Alex Zander of MK magazine recently conducted an interview with PRONG mainman Tommy Victor. A couple of excerpts from the chat follow:
MK: How did [Monte Pittman, guitar] come into the whole picture? How did you cross paths with someone like Monte Pitman?
Victor: Actually it was through Ivan de Prume who initially and briefly was the replacement for Ted Parsons. He had a mutual friend over at Guitar Center. He said, "You know there is this kid who came from Texas. I got to jam with him and he knows all of the PRONG songs and he wants to get in touch with you because he wants to get some gear off of you. He is a huge PRONG fan." So I give him my number, I call him and tell him to come over. He was already in shock when he met me. I was living just as sparsely as I am now, in this bare apartment in Tarzana. This, like, one-room nothing apartment. He was like, this is where you live? This is where Tommy Victor lives? I'm like, "Yeah, dude, I never made any money. That is why I'm selling my gear." Eventually we talked. I said, "You know what? I have been thinking about adding another guitar player because there is so much on me all the time." Eventually we started jamming, but soon after that what we call "the charmed Monte" from working at Guitar Center started giving lessons to MADONNA and winded up being in her band. So he was in and out. There are certain guys that are completely dedicated to music, guitar playing and are aficionados and are discophiles, and he is one of them. There are not that many guys out there as far as guitar players go. You get the guys that sit around eight hours a day and practice arpeggios and are totally disinterested and don't want to have anything to do with "those type of so-called musicians." These guys can play a STEELY DAN song and then play some country, western like HANK WILLIAMS day and play PRONG as just good as I can. We developed a relationship on that level of respect. Songwriting and contributions, His knowledge of PRONG and he knows the lyrics and songs probably better than me at times. He's a good guy to have around. It has been unfortunate that because of scheduling we haven't been able to solidify our relationship in a lot of ways throughout the years. That is part of the crisis the keeps PRONG for making records on a regular basis. However this period of downtime on MADONNA and downtime on MINISTRY and in Aaron Rossi's case down time on Encore so we were able to come together and collaborate to do the new, "Power of the Damager", record.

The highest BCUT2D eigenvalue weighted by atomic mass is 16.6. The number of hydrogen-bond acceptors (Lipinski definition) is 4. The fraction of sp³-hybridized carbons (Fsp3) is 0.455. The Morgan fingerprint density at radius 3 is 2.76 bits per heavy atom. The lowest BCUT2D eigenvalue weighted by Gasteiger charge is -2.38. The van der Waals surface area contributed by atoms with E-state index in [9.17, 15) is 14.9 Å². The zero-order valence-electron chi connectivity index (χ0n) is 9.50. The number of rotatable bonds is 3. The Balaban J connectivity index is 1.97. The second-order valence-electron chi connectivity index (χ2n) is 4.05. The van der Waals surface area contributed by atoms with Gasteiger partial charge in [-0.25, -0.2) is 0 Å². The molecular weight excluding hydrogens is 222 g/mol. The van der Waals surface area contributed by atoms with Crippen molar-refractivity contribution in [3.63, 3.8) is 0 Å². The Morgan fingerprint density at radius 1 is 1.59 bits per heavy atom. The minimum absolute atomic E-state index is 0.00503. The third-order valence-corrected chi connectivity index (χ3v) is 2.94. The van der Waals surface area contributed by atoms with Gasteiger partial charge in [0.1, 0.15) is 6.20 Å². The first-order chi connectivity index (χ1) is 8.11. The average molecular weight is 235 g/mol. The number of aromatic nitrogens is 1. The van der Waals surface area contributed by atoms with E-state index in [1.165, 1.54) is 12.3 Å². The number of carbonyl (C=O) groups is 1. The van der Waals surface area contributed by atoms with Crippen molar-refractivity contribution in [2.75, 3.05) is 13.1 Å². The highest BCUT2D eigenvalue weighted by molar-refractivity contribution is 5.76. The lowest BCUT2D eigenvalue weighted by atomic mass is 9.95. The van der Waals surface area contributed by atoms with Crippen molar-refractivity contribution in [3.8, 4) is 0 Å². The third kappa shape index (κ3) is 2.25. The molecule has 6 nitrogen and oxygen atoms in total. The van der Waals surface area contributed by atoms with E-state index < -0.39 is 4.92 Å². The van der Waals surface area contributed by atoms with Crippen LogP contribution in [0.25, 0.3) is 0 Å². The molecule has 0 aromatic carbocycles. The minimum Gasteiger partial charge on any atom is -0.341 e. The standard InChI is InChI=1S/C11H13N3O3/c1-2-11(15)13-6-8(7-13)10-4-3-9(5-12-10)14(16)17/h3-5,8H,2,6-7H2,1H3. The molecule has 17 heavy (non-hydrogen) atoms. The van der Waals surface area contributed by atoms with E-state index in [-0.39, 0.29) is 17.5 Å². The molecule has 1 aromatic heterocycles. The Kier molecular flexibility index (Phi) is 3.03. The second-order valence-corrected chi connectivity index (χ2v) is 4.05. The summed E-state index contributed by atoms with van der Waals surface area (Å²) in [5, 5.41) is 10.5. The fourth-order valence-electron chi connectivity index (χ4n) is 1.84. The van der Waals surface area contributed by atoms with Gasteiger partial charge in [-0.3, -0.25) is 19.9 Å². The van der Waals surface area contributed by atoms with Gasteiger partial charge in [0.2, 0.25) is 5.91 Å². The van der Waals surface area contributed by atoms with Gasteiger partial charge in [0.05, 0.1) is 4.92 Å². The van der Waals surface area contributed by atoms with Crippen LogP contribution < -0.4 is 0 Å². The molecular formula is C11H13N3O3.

MK: "Scorpio Rising", a lot of people call that an angry record, but everybody is calling the new record a brutal record. Why do you think they use the word brutal so much?
Victor: I think I felt a lot of the subject involved in the lyrical content a little bit more than on "Scorpio". "Scorpio" has almost a fluffy format. From the cover, it was almost bordering into mysticism and a little more, heady. This one is more common topics and just a general disgust and nihilism overall and there is a little bit more of a snarl to this than the other record. A lot of those projections musically, come across with the tunings. We experimented with a different tuning on "Scorpio" and looking back that was a huge mistake. This one we went back to the cleansing tuning of "C" on most of the material. I think my vocal range presents its self a little better on that and is a bit more biting. That's on a sonic note but as far as topical I always discuss that guitar playing I just up the dose the reason why I was able to do that is with the addition of Aaron who could really respond to some of the faster ideas. We just decided to pump up the BPM on this record and that give a lot more intense feel to it.